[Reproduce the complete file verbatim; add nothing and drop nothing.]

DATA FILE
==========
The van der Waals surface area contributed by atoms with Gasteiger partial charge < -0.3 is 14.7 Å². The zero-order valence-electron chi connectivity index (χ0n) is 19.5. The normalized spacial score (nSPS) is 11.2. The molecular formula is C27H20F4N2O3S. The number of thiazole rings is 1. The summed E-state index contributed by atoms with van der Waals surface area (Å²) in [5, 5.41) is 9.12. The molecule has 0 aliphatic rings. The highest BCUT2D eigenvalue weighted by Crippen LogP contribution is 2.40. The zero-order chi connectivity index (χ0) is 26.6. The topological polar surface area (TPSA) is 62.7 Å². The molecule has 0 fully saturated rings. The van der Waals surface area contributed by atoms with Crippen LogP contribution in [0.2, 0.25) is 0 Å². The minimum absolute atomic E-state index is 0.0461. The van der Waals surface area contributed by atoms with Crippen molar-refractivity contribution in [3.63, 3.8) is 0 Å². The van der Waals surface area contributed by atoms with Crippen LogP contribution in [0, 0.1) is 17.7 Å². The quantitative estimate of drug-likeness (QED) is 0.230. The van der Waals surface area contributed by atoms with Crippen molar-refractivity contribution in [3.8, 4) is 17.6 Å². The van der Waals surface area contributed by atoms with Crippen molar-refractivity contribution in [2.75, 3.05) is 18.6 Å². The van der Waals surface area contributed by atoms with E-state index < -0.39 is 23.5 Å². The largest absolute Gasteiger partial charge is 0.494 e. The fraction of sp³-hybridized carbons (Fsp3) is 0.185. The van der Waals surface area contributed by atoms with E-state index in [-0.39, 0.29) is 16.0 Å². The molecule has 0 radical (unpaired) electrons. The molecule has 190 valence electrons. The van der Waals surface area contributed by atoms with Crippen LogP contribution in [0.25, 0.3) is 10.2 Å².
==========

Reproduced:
The van der Waals surface area contributed by atoms with Gasteiger partial charge < -0.3 is 14.7 Å². The zero-order valence-electron chi connectivity index (χ0n) is 19.5. The normalized spacial score (nSPS) is 11.2. The molecular formula is C27H20F4N2O3S. The number of thiazole rings is 1. The summed E-state index contributed by atoms with van der Waals surface area (Å²) in [5, 5.41) is 9.12. The molecule has 0 aliphatic rings. The highest BCUT2D eigenvalue weighted by Crippen LogP contribution is 2.40. The zero-order chi connectivity index (χ0) is 26.6. The topological polar surface area (TPSA) is 62.7 Å². The molecule has 0 fully saturated rings. The van der Waals surface area contributed by atoms with Crippen LogP contribution in [0.2, 0.25) is 0 Å². The minimum absolute atomic E-state index is 0.0461. The van der Waals surface area contributed by atoms with Crippen molar-refractivity contribution in [3.63, 3.8) is 0 Å². The van der Waals surface area contributed by atoms with Crippen LogP contribution in [0, 0.1) is 17.7 Å². The quantitative estimate of drug-likeness (QED) is 0.230. The van der Waals surface area contributed by atoms with Crippen molar-refractivity contribution in [3.8, 4) is 17.6 Å². The van der Waals surface area contributed by atoms with Crippen molar-refractivity contribution in [2.75, 3.05) is 18.6 Å². The van der Waals surface area contributed by atoms with E-state index < -0.39 is 23.5 Å². The largest absolute Gasteiger partial charge is 0.494 e. The fraction of sp³-hybridized carbons (Fsp3) is 0.185. The van der Waals surface area contributed by atoms with E-state index in [-0.39, 0.29) is 16.0 Å². The molecule has 0 radical (unpaired) electrons. The molecule has 190 valence electrons. The van der Waals surface area contributed by atoms with Crippen LogP contribution in [0.25, 0.3) is 10.2 Å².